A fairly common question that appears on writing forums and group pages.
Do I need a degree to be a writer?
The short answer: no.
A lot of great writers don't have a writing degree and don't write as their day job. Take myself for example.
I went to Texas A&M University. I intended to get into veterinary medicine. I had been writing well before I entered college, and I loved animals, so it made sense. But then I realized that I just wasn't cut out for that. And that I suck at math. So I decided that medicine in any form just wasn't for me.
I considered an English degree, but then I found the Agricultural Communications and Journalism department. I studied how to be a journalist and how to write about agriculture. I also studied PR and how to get into advertising and marketing. Similar to writing, but not really at all the same.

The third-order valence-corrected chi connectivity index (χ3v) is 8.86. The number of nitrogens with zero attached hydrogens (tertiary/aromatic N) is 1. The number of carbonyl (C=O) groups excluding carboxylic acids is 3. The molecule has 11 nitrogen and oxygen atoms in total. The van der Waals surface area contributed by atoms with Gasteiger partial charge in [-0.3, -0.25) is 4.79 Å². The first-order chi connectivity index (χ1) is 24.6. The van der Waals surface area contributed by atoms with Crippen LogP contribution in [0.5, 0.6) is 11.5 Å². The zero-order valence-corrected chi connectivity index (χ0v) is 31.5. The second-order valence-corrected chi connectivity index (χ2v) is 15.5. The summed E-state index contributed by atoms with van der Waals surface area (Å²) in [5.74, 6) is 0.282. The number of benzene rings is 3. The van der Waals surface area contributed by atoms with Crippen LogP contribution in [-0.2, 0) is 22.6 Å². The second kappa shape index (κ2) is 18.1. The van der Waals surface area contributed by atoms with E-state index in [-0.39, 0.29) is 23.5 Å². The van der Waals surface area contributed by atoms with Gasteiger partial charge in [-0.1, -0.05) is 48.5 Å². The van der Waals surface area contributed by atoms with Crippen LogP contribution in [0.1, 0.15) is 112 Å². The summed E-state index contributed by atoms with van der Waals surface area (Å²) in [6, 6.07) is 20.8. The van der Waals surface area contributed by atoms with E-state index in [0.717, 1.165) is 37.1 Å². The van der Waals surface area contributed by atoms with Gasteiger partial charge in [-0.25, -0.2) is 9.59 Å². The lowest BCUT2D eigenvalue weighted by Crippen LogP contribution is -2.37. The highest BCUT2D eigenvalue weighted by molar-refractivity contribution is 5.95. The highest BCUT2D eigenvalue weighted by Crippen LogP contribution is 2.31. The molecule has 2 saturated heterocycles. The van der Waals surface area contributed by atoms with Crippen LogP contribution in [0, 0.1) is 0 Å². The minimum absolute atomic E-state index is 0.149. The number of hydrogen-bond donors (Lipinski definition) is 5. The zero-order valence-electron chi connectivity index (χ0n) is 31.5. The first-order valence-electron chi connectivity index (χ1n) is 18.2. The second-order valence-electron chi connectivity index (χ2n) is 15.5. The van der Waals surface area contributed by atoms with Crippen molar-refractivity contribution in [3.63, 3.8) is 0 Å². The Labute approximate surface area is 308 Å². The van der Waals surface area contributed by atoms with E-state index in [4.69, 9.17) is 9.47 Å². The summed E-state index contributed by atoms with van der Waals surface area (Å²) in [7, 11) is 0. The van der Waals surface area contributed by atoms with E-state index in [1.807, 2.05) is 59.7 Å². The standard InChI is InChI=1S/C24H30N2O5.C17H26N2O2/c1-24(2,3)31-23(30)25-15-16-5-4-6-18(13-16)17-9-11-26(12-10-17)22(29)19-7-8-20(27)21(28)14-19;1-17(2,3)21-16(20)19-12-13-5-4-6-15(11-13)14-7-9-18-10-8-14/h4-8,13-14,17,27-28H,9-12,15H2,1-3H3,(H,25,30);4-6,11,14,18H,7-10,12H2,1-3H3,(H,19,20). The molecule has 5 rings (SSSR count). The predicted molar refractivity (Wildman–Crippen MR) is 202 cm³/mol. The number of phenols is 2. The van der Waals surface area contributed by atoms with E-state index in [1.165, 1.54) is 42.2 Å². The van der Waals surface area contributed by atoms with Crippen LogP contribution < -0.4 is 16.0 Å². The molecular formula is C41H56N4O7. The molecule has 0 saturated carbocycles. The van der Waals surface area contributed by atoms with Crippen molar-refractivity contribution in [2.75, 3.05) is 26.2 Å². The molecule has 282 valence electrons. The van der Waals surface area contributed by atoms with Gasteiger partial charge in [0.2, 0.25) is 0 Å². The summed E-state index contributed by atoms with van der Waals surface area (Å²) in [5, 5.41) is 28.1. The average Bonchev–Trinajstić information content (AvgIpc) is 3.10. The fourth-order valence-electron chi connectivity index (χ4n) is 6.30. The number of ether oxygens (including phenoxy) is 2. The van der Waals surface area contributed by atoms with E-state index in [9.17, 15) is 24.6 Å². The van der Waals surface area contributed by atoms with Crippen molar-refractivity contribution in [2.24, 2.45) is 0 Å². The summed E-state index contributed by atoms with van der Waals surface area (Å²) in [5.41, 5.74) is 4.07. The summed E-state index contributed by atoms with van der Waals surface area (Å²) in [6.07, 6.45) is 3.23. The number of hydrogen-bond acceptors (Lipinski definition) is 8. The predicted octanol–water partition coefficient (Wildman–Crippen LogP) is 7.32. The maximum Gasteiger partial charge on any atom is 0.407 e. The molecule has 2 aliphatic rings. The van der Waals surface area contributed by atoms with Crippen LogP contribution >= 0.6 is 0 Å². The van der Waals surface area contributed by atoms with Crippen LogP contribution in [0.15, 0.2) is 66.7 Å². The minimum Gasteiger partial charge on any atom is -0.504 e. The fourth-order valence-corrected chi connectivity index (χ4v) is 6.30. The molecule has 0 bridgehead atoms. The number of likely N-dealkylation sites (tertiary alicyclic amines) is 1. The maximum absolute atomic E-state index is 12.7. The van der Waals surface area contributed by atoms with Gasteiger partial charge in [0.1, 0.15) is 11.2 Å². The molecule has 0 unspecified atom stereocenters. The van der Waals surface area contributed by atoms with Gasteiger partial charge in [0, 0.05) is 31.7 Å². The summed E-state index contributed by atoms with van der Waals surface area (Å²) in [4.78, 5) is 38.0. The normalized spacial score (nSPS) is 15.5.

I went on to write Return to Royalty, which has won two awards and was a finalist for a third. I'm here to tell you that whatever degree you have doesn't matter.
Another question I see a lot is:
Should I Take A Creative Writing Class?
Again, my answer is no.
I've heard stories about other writers who take these classes and it damages their style and their confidence. If you truly feel like you need the help, then do what's best for you, but don't take them just because you think you should.
The best place to seek advice is from other authors and from beta readers.
So the long and short is this: do what you want to do, write what you want to write, and pursue whatever degree you want!